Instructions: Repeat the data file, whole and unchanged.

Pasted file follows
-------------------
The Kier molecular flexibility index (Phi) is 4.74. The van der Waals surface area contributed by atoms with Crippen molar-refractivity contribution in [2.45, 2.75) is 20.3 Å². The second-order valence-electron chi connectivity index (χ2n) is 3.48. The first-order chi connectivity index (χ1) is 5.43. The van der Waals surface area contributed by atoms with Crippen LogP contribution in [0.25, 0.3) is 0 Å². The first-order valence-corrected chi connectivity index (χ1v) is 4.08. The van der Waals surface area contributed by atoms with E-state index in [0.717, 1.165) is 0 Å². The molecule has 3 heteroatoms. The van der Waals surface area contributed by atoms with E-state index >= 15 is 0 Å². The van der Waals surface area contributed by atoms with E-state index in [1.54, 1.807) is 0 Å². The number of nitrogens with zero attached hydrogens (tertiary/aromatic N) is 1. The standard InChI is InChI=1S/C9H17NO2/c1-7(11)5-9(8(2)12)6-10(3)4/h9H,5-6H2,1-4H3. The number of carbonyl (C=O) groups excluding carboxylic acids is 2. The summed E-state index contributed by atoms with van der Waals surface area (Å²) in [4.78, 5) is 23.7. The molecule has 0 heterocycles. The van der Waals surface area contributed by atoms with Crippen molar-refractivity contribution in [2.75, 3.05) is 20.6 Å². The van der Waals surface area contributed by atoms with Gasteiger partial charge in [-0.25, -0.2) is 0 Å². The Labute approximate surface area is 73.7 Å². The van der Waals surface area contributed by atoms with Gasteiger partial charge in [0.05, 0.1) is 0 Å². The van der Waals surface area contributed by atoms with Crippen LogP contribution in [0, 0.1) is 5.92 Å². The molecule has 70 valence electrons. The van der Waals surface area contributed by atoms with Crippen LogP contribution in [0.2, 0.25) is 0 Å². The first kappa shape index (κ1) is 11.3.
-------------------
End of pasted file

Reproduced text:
The Kier molecular flexibility index (Phi) is 4.74. The van der Waals surface area contributed by atoms with Crippen molar-refractivity contribution in [2.45, 2.75) is 20.3 Å². The second-order valence-electron chi connectivity index (χ2n) is 3.48. The first-order chi connectivity index (χ1) is 5.43. The van der Waals surface area contributed by atoms with Crippen LogP contribution in [0.25, 0.3) is 0 Å². The first-order valence-corrected chi connectivity index (χ1v) is 4.08. The van der Waals surface area contributed by atoms with E-state index in [0.717, 1.165) is 0 Å². The molecule has 3 heteroatoms. The van der Waals surface area contributed by atoms with E-state index >= 15 is 0 Å². The van der Waals surface area contributed by atoms with E-state index in [1.54, 1.807) is 0 Å². The number of nitrogens with zero attached hydrogens (tertiary/aromatic N) is 1. The standard InChI is InChI=1S/C9H17NO2/c1-7(11)5-9(8(2)12)6-10(3)4/h9H,5-6H2,1-4H3. The number of carbonyl (C=O) groups excluding carboxylic acids is 2. The summed E-state index contributed by atoms with van der Waals surface area (Å²) in [4.78, 5) is 23.7. The molecule has 0 heterocycles. The van der Waals surface area contributed by atoms with Crippen molar-refractivity contribution in [2.75, 3.05) is 20.6 Å². The van der Waals surface area contributed by atoms with Gasteiger partial charge in [-0.25, -0.2) is 0 Å². The Labute approximate surface area is 73.7 Å². The van der Waals surface area contributed by atoms with Gasteiger partial charge in [0.05, 0.1) is 0 Å². The van der Waals surface area contributed by atoms with Crippen LogP contribution in [0, 0.1) is 5.92 Å². The molecule has 70 valence electrons. The van der Waals surface area contributed by atoms with Crippen LogP contribution in [0.2, 0.25) is 0 Å². The first kappa shape index (κ1) is 11.3.